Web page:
North, William 1755-1836 Military officer; born in Fort Frederick, Pemaquid, Me., in 1755; entered the army of the Revolution in 1775: led a company in the battle of Monmouth, and, in 1779, became an aide to Baron de Steuben. He accompanied the baron into Virginia, and was at the surrender of Cornwallis. North was so beloved by Steuben that the latter willed him half his property. From July, 1798, to June, 1800, he was adjutant and inspector-general of the United States army, with the rank of brigadier-general. He was a member and speaker of the New York Assembly; United States Senator in 1789-99; one of the first canal commissioners of New York; and, in 1812, declined the appointment of adjutant-general of the army. He died in New York City, Jan. 3, 1836. North Carolina, State of
Harper's Encyclopedia of United States History (ed. Benson Lossing), Steuben, Frederick William Augustus, Baron von 1730- (search)
g twenty or thirty tenants. He was generous, witty, cheerful, and of polished manners. Steuben was buried in his garden at Steubenville. Afterwards, agreeably to his desires, his aides had his remains wrapped in his cloak, placed in a plain coffin, and buried in a grave in the town of Steuben, about 7 miles northwest of Trenton Falls. There, in 1826, a monument was erected over his grave by private subscription, the recumbent slab bearing only his name and title. His grateful aide, Colonel North, caused a great mural monument to be erected to his memory upon the walls of the German Reformed Church edifice in Nassau Street, between John Street and Maiden Lane, New York City, with a long and eulogistic inscription. On the day that Washington resigned his commission as commanderin-chief he wrote to Steuben, making full acknowledgment of the valuable services rendered by him in the course of the war. As a proper testimonial of Steuben's merits in a military capacity, the letter i
Harper's Encyclopedia of United States History (ed. Benson Lossing), Trials. (search)
l begins May 4, 1830; acquitted......Jan. 31, 1831 John A. Murrell, the great Western land pirate, chief of noted bandits in Tennessee and Arkansas, whose central committee, called Grand council of the Mystic clan, is broken up by arrest of its leader......1834 [Murrell lived near Denmark, Madison co., Tenn. He was a man without fear, physical or moral. His favorite operations were horse-stealing and negrorunning. He promised negroes their freedom if they allowed him to conduct them North, selling them on the way by day and stealing them back by night, always murdering them in the end. He was captured by Virgil A. Stewart in 1834, convicted, and sentenced to the penitentiary, where he died.] Spanish pirates (twelve in number), for an act of piracy on board the brig Mexican; trial at Boston; seven found guilty, five acquitted......Nov. 11-25, 1834 Heresy trial; Rev. Lyman Beecher, Presbyterian, before the presbytery and synod of Cincinnati, on charges preferred by Dr. Wi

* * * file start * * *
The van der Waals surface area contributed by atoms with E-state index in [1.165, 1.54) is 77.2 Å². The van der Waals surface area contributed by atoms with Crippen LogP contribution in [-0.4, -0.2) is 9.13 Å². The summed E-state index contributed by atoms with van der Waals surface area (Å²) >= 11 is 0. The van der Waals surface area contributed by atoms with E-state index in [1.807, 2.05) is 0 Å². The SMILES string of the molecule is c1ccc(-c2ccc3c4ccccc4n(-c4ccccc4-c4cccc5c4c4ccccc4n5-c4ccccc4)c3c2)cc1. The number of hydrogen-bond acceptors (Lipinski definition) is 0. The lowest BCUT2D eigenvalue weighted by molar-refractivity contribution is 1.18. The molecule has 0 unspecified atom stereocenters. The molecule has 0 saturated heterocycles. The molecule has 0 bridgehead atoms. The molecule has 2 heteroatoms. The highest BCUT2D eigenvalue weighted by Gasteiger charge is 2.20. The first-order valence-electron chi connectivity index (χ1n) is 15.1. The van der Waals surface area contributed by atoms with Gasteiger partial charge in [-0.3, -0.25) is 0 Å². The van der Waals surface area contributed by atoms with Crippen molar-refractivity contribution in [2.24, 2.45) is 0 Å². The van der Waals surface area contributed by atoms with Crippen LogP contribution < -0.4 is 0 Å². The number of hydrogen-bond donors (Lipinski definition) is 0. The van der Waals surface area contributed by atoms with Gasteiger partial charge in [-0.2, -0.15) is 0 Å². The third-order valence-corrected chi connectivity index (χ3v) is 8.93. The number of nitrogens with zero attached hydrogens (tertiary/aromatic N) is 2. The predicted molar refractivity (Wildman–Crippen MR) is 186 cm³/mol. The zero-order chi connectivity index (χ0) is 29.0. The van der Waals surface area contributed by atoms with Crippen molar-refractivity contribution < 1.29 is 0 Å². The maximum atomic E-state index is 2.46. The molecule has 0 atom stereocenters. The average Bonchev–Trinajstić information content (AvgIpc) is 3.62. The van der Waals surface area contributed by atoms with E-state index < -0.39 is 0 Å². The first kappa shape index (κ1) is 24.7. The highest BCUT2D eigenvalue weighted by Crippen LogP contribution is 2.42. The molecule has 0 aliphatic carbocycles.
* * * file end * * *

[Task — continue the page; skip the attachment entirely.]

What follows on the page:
Harper's Encyclopedia of United States History (ed. Benson Lossing), Massachusetts (search)
ies at Washington, aged eighty......Feb. 23, 1848 Water introduced in Boston through new water-works......Oct. 25, 1848 Shadrach, colored waiter, arrested as a slave in Boston......Feb. 15, 1851 [Rescued by colored persons and sent to Canada.] Thomas Sims, a fugitive slave, arrested in Boston and sent back into slavery......April 12, 1851 [He is sold in New Orleans to a brickmason of Vicksburg, from whence he escapes in 1863 to the besieging army of General Grant, who sent him North.] Senatorial contest in the State legislature between Charles Sumner (Freesoil) and Robert C. Winthrop. Charles Sumner elected on the twenty-sixth ballot......April 24, 1851 Daniel Webster dies at Marshfield, aged seventy......Oct. 24, 1852 Law fixing the hours of labor for a day, from Oct. 1, 1853, to April 1, 1854, at twelve hours; from April 1, 1854, until Oct. 1, 1854, at eleven hours; and after Oct. 1, 1854, at ten hours......May 17, 1853 New constitution framed by a conven
Harper's Encyclopedia of United States History (ed. Benson Lossing), Westminster Abbey. (search)
y their decisions the fabric of our law, the gray colleges in which our intellect and science found their earliest home, the graves where our heroes and sages and poets sleep. Indeed, I have understated their share in the abbey. It reaches down not only to the days of the Pilgrim Fathers, but to the War of Independence. Chatham and Burke and Barre as well as Patrick Henry advocated the American cause, which engaged the sympathy of the great mass of Englishmen, if not that of Grenville and North. We shall not have far to walk before we find those memorials of the abbey which belong to America in some special and distinctive way, and it is to those that I shall closely confine myself. On entering the western door you will see immediately to your right the huge monument reared by the nation to the memory of Captain Cornewell, who perished nobly in the sea-fight off Toulon in 1742. A passage recently cut through the Sicilian marble pediment of this block of sculpture admits you i